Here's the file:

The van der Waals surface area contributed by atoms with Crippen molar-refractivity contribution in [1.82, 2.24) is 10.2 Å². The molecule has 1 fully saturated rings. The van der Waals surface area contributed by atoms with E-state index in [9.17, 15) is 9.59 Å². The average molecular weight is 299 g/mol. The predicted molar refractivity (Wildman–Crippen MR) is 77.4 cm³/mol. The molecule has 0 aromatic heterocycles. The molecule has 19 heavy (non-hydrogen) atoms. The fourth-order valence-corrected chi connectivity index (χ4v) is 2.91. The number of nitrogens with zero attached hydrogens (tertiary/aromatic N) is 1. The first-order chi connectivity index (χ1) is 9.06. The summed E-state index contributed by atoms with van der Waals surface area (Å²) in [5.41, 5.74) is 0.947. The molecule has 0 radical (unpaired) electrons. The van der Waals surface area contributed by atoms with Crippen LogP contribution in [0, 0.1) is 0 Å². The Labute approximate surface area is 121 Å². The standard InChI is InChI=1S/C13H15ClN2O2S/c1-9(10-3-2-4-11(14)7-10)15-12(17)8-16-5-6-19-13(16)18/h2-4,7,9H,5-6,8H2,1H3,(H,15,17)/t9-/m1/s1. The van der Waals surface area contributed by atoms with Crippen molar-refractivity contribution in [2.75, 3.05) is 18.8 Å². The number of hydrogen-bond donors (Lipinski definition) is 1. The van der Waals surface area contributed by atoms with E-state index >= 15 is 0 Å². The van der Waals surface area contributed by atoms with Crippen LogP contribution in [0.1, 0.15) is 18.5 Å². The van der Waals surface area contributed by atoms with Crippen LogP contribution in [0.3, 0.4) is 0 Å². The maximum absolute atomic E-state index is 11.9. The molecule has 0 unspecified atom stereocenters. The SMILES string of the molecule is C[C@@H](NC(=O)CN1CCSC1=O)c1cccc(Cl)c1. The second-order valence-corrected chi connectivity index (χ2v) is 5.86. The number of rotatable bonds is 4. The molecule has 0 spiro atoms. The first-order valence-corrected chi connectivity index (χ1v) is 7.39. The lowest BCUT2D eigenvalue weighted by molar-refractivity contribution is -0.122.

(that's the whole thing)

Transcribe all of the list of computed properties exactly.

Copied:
The van der Waals surface area contributed by atoms with Crippen molar-refractivity contribution in [1.82, 2.24) is 10.2 Å². The molecule has 1 fully saturated rings. The van der Waals surface area contributed by atoms with E-state index in [9.17, 15) is 9.59 Å². The average molecular weight is 299 g/mol. The predicted molar refractivity (Wildman–Crippen MR) is 77.4 cm³/mol. The molecule has 0 aromatic heterocycles. The molecule has 19 heavy (non-hydrogen) atoms. The fourth-order valence-corrected chi connectivity index (χ4v) is 2.91. The number of nitrogens with zero attached hydrogens (tertiary/aromatic N) is 1. The first-order chi connectivity index (χ1) is 9.06. The summed E-state index contributed by atoms with van der Waals surface area (Å²) in [5.41, 5.74) is 0.947. The molecule has 0 radical (unpaired) electrons. The van der Waals surface area contributed by atoms with Crippen LogP contribution in [0, 0.1) is 0 Å². The Labute approximate surface area is 121 Å². The standard InChI is InChI=1S/C13H15ClN2O2S/c1-9(10-3-2-4-11(14)7-10)15-12(17)8-16-5-6-19-13(16)18/h2-4,7,9H,5-6,8H2,1H3,(H,15,17)/t9-/m1/s1. The van der Waals surface area contributed by atoms with Crippen molar-refractivity contribution in [2.75, 3.05) is 18.8 Å². The number of hydrogen-bond donors (Lipinski definition) is 1. The van der Waals surface area contributed by atoms with E-state index >= 15 is 0 Å². The van der Waals surface area contributed by atoms with Crippen LogP contribution in [0.1, 0.15) is 18.5 Å². The van der Waals surface area contributed by atoms with Crippen LogP contribution in [0.3, 0.4) is 0 Å². The maximum absolute atomic E-state index is 11.9. The molecule has 0 unspecified atom stereocenters. The SMILES string of the molecule is C[C@@H](NC(=O)CN1CCSC1=O)c1cccc(Cl)c1. The second-order valence-corrected chi connectivity index (χ2v) is 5.86. The number of rotatable bonds is 4. The molecule has 0 spiro atoms. The first-order valence-corrected chi connectivity index (χ1v) is 7.39. The lowest BCUT2D eigenvalue weighted by molar-refractivity contribution is -0.122.